from the and-he-should-know dept
Techdirt has been covering the important Myriad Genetics case for a while. Although the CAFC decided that isolated genes could be patented, the Supreme Court has asked the appeals court to review the case in light of the former’s rejection of medical diagnostic patents.
The importance of this case is highlighted by the amicus curiae brief filed by James Watson, co-discoverer with Francis Crick of the structure of DNA, for which they received the Nobel Prize in Physiology or Medicine in 1962 (along with Maurice Wilkins for related work.) Watson makes his views plain from the start:
what the Court misses, I fear, is the fundamentally unique nature of the human gene. Simply put, no other molecule can store the information necessary to create and propagate life the way DNA does. It is a chemical entity, but DNA’s importance flows from its ability to encode and transmit the instructions for creating humans. Life’s instructions ought not be controlled by legal monopolies created at the whim of Congress or the courts.
Watson recalls discussions on the topic during the $3 billion Human Genome Project to sequence human DNA as completely as possible:
Even at the early stages of the project, we were concerned about the issue of patenting human genes. Most, although not all, eminent scientists recognized that human genes should not be monopolized by patents. I believed at the time — and continue to believe — that the issue of patenting human genes went to the very crux of whether the information encoded by human DNA should be freely available to the scientific community. Some twenty years ago, I explained that patenting human genes was lunacy, and I was not a lone voice.
He also points out some concrete problems with gene patents in terms of their impact on assays (tests) that involve multiple genes:
If each of the human genes used in a new multi-gene assay are subject to patents, I fear that useful tests requiring multiple human genes will be unnecessarily delayed, become prohibitively expensive, or, worse yet, never be made available to patients at all. For a new assay using hundreds of human genes, the sea of patents and patent applications would create hundreds, if not thousands, of individual obstacles to developing and commercializing the assay. The best way, in my view, to resolve this problem is to eliminate the unnecessary patenting of human genes.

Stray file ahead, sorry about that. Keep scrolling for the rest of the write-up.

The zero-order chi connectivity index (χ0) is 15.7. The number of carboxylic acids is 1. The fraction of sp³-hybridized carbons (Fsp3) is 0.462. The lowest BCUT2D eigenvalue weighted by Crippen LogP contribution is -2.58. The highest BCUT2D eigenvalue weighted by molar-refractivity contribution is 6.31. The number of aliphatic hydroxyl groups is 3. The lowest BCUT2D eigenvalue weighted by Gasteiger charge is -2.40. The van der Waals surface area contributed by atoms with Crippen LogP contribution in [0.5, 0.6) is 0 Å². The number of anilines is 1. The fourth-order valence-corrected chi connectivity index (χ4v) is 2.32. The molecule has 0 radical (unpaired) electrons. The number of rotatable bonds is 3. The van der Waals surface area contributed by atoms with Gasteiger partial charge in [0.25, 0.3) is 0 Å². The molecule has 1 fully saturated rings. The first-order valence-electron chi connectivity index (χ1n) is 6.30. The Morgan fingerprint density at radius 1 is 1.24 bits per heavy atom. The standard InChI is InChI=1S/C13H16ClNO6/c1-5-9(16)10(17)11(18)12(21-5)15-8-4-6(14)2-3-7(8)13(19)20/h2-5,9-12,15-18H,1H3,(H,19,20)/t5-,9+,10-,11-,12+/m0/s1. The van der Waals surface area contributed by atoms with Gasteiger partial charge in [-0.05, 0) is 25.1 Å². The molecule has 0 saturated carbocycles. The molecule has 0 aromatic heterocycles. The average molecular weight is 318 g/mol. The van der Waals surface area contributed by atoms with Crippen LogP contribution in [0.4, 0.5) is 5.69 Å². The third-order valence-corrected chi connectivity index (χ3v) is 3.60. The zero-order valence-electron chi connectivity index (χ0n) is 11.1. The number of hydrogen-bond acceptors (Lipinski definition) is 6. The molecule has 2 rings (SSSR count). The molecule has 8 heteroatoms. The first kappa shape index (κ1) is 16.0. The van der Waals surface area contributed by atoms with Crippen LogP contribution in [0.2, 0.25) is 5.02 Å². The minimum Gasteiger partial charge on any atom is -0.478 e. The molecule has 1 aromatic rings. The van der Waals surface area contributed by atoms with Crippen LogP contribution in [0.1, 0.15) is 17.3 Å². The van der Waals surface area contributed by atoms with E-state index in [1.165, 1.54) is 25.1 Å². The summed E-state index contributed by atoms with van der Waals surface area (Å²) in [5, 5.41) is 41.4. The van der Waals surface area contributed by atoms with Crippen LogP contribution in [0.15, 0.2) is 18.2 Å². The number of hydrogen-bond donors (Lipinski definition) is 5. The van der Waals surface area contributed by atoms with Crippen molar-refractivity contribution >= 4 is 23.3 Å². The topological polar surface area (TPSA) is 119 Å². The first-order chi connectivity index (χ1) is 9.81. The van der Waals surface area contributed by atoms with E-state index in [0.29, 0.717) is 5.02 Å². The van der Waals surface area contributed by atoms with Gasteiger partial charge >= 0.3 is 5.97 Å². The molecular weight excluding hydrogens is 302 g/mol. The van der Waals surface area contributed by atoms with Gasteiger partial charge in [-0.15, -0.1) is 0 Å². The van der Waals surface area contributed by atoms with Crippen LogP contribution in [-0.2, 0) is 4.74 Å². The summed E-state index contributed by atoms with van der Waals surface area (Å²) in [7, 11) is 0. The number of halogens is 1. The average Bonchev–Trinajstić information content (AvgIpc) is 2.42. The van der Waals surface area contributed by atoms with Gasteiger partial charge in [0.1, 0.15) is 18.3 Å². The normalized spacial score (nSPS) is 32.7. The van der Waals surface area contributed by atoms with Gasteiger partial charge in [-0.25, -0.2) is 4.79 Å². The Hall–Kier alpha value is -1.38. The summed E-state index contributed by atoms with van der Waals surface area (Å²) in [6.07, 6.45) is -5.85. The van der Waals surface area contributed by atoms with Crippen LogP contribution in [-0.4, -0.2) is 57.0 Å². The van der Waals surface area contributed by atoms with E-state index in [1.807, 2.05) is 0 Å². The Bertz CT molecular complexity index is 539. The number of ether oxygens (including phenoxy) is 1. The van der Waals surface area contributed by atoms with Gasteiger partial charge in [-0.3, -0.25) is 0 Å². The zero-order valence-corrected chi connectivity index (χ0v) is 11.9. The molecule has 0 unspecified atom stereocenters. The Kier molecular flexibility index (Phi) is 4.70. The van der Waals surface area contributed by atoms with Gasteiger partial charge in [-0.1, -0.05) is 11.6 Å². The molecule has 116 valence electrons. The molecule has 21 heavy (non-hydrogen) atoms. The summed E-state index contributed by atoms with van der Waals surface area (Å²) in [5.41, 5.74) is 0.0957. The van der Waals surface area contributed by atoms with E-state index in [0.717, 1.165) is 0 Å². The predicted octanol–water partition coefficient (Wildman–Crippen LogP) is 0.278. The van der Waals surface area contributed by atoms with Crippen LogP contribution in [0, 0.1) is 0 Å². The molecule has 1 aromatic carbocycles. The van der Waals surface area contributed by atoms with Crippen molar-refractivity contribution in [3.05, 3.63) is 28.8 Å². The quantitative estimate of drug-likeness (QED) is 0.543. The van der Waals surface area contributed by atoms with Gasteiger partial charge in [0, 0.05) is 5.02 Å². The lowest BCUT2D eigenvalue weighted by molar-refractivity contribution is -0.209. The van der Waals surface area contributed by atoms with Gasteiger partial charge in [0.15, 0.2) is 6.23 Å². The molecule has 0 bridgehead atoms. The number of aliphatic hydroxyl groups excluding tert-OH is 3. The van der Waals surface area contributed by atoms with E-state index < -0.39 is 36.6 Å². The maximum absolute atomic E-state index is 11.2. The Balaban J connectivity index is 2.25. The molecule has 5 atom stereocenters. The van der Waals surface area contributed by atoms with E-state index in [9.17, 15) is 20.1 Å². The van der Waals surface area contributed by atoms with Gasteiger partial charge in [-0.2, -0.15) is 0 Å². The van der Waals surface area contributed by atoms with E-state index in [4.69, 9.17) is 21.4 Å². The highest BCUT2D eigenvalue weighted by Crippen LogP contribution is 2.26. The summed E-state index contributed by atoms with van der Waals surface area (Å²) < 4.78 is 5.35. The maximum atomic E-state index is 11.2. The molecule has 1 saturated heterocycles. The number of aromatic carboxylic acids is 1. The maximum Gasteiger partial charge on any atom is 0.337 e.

As this makes clear, if gene patents are permitted, patent thickets are likely to develop, which will delay new tests, and make them more expensive.
Aside from his position as one of the people that discovered the structure of DNA in the first place, Watson has another reason why his views on patenting genes carry some weight. As he relates in a footnote to his submission to the court:
Amusingly, after I gave my first presentation of our DNA structure in June 1953, Leó Szilárd, the Hungarian physicist and inventor of the nuclear chain reaction, asked whether I would patent the structure. That, of course, was out of the question.
Like Tim Berners-Lee with the World Wide Web, Watson declined to patent one of the most important discoveries of all time because he believed it was the right thing to do. Let’s hope the appeals court agrees with him when it hands down its decision on gene patents.